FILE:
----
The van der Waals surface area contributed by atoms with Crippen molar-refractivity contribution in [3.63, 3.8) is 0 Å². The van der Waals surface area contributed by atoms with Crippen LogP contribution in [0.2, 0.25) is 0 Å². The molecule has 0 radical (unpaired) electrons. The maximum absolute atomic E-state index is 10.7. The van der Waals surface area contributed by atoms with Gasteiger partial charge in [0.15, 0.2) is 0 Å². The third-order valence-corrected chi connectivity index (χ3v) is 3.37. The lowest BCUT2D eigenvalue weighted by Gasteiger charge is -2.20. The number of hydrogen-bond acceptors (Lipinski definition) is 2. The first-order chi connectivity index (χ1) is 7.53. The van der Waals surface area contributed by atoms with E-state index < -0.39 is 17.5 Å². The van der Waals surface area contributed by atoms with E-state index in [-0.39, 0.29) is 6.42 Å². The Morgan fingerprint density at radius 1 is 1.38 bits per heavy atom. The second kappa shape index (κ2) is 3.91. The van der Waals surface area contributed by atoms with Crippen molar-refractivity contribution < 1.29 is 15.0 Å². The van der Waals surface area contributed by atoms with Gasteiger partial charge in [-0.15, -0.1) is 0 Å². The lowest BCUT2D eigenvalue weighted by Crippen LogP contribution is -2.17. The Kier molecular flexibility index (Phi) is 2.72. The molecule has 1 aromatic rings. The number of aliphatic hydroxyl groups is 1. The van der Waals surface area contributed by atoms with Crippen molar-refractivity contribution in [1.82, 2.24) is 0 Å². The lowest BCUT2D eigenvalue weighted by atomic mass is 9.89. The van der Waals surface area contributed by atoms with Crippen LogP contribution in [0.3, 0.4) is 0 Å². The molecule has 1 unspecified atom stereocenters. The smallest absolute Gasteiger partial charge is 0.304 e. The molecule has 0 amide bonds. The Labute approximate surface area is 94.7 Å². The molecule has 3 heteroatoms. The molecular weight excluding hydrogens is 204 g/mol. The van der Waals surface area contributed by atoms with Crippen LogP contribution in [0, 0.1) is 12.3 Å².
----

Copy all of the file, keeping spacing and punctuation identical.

The van der Waals surface area contributed by atoms with Crippen molar-refractivity contribution in [3.63, 3.8) is 0 Å². The van der Waals surface area contributed by atoms with Crippen LogP contribution in [0.2, 0.25) is 0 Å². The molecule has 0 radical (unpaired) electrons. The maximum absolute atomic E-state index is 10.7. The van der Waals surface area contributed by atoms with Gasteiger partial charge in [0.15, 0.2) is 0 Å². The third-order valence-corrected chi connectivity index (χ3v) is 3.37. The lowest BCUT2D eigenvalue weighted by Gasteiger charge is -2.20. The number of hydrogen-bond acceptors (Lipinski definition) is 2. The first-order chi connectivity index (χ1) is 7.53. The van der Waals surface area contributed by atoms with E-state index < -0.39 is 17.5 Å². The van der Waals surface area contributed by atoms with E-state index in [-0.39, 0.29) is 6.42 Å². The Morgan fingerprint density at radius 1 is 1.38 bits per heavy atom. The second kappa shape index (κ2) is 3.91. The van der Waals surface area contributed by atoms with Crippen molar-refractivity contribution < 1.29 is 15.0 Å². The van der Waals surface area contributed by atoms with Gasteiger partial charge in [-0.15, -0.1) is 0 Å². The lowest BCUT2D eigenvalue weighted by Crippen LogP contribution is -2.17. The Kier molecular flexibility index (Phi) is 2.72. The molecule has 1 aromatic rings. The number of aliphatic hydroxyl groups is 1. The van der Waals surface area contributed by atoms with Crippen molar-refractivity contribution in [1.82, 2.24) is 0 Å². The lowest BCUT2D eigenvalue weighted by atomic mass is 9.89. The van der Waals surface area contributed by atoms with Crippen LogP contribution in [0.3, 0.4) is 0 Å². The molecule has 1 unspecified atom stereocenters. The smallest absolute Gasteiger partial charge is 0.304 e. The molecule has 0 amide bonds. The Labute approximate surface area is 94.7 Å². The molecule has 3 heteroatoms. The molecular weight excluding hydrogens is 204 g/mol. The van der Waals surface area contributed by atoms with Crippen LogP contribution in [0, 0.1) is 12.3 Å².